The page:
Europe News Desk!! In addition to the devastation in Ukraine, the war has cast a long shadow over global affairs, the International Crisis Group said in a recent report. So far Ukraine has protested Russia’s invasion and thanked Ukrainians for their heroism and Western aid. But even after almost a year of fighting, there is no end in sight. When the Kremlin launched its all-out offensive in February last year, it was expected to topple Ukraine’s government and install a more flexible regime. But it was miscalculated. The report noted that Ukraine’s resistance was as fierce as Russia’s planning was incompetent.
It has been disastrous for Russia so far. An offensive that was supposed to subdue Ukraine, weaken the West and strengthen the Kremlin has so far done the opposite. It has turbo-charged Ukrainian nationalism and pushed Kiev closer to Europe. It has breathed new purpose into an already disoriented NATO. Reports say Finland and Sweden are joining the alliance, which appears on track to dramatically change the balance of force in northern Europe, also doubling the length of Russia’s borders with NATO states. More.
The report says the war has exposed vulnerabilities in Russia’s military, which were hidden in operations in Syria (2015) and Ukraine (2014 and 2015). It has revealed resolve and capability in the West that the fiasco in Afghanistan, Iraq and Libya had obscured. Still, the war is not over yet. Russia’s economy has largely adapted to Western sanctions. The Kremlin appears convinced that Russia has staying power. Moscow could still make an ugly deal and set a troubling precedent for aggression.
On the other hand, if Putin does indeed feel in trouble because of Ukrainian progress or for other reasons, it is not impossible – not unlikely, but difficult to completely rule out – that he might use a nuclear weapon as the last roll of the dice. do. It states that whatever happens in Ukraine, the West and Russia will remain a miscalculation far from confrontation.
The war highlighted the influence and autonomy of the non-Western Middle Powers. Turkey has long been walking a tightrope between NATO membership and relations with Moscow. It has made a deal with the United Nations to bring Ukrainian grain to global markets through the Black Sea. The initiative follows years of Turkish assertiveness abroad, including balancing the battlefield in Libya and the South Caucasus and expanding drone sales. The sudden removal of Russian oil from the market was a boon for Saudi Arabia. It forced a visit from Biden, who entered office promising to shun Saudi Crown Prince Mohammed bin Salman. Riyadh along with other oil producers decided to keep prices high, much to the fury of Washington.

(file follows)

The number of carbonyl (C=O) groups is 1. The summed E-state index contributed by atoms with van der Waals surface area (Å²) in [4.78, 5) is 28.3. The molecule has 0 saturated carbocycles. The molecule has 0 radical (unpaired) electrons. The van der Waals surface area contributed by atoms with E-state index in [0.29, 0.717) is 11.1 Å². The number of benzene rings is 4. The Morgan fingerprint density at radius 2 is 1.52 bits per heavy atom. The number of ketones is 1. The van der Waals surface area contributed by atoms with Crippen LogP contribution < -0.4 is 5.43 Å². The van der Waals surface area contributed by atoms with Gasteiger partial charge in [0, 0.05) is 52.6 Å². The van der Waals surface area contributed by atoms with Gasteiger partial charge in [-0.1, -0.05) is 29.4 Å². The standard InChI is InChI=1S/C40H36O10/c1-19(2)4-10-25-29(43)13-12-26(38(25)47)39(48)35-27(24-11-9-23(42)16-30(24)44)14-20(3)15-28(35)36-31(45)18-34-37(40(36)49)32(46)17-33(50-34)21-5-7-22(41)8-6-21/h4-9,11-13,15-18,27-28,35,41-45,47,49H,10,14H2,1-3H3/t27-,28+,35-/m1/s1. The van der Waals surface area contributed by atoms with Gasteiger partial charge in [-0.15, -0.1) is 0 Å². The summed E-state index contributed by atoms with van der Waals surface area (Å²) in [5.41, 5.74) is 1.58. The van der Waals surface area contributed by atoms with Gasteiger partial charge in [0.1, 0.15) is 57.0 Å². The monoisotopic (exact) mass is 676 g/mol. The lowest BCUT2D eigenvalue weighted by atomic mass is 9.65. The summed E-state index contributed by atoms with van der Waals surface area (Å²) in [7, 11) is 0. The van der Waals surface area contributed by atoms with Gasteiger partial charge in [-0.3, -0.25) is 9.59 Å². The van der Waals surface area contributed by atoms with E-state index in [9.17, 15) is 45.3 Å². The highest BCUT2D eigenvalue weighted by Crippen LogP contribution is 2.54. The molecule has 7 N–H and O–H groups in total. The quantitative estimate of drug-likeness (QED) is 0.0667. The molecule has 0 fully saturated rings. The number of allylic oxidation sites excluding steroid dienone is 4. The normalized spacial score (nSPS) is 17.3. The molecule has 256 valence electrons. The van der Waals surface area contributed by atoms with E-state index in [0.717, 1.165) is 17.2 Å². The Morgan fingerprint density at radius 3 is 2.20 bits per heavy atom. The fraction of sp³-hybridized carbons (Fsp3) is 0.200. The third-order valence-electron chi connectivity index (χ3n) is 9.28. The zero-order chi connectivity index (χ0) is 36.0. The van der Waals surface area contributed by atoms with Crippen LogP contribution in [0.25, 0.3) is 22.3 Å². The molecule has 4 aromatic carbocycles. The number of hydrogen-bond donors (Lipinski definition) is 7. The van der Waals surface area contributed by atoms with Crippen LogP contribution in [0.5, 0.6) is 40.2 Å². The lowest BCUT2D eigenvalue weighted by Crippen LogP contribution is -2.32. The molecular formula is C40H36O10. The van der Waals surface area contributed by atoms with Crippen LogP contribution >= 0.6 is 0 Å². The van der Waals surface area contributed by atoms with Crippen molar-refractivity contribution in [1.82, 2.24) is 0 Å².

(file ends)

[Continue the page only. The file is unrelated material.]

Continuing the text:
India, once a US security partner and a major buyer of Russian arms, has both bought Russian oil and reprimanded Putin for his nuclear saber. It is not a coordinated non-aligned movement. In fact, for a catastrophic scenario — a possible nuclear escalation between NATO and Russia — both Moscow and Western capitals have taken pains to avoid direct conflict, the International Crisis Management Group said in the report. The West has rejected the idea of no-fly zones, for example and has drawn a line on the supply of some advanced weapons. Russia has refrained from attacking NATO territory.
Putin has repeatedly made references to Russia’s nuclear capability, seemingly aiming to warn the West, although he has recently walked back his rhetoric. A nuclear strike would serve little military purpose and could potentially trigger direct NATO involvement, which Moscow hopes to avoid. Still, the possibility cannot be ruled out, especially if Putin feels his grip on power decline. In fact, the war poses perhaps the greatest risk of nuclear conflict in 60 years. The International Crisis Group said it also sets the stage for a longer standoff, with Europe bracing for ever more dangerous demonstrations no matter what happens in Ukraine.
Instead of quickly conquering Ukraine from multiple directions as it had intended, Moscow is waging a slow war in the east of the country to drain Kiev’s resources at a rate greater than its own. It hopes that Ukraine will eventually surrender voluntarily or that its organized military resistance will collapse. Russian policymakers are relying on their information warfare and pushing energy supplies to Europe to get international aid to Ukraine, wrote Gustav Greusel, senior policy fellow at the Council for European Relations. Russia is therefore likely to remain on the offensive until early summer, at which point its fighting power is likely to decline again. Moscow will have to call for another wave of mobilization by the end of this winter.
World News Desk!!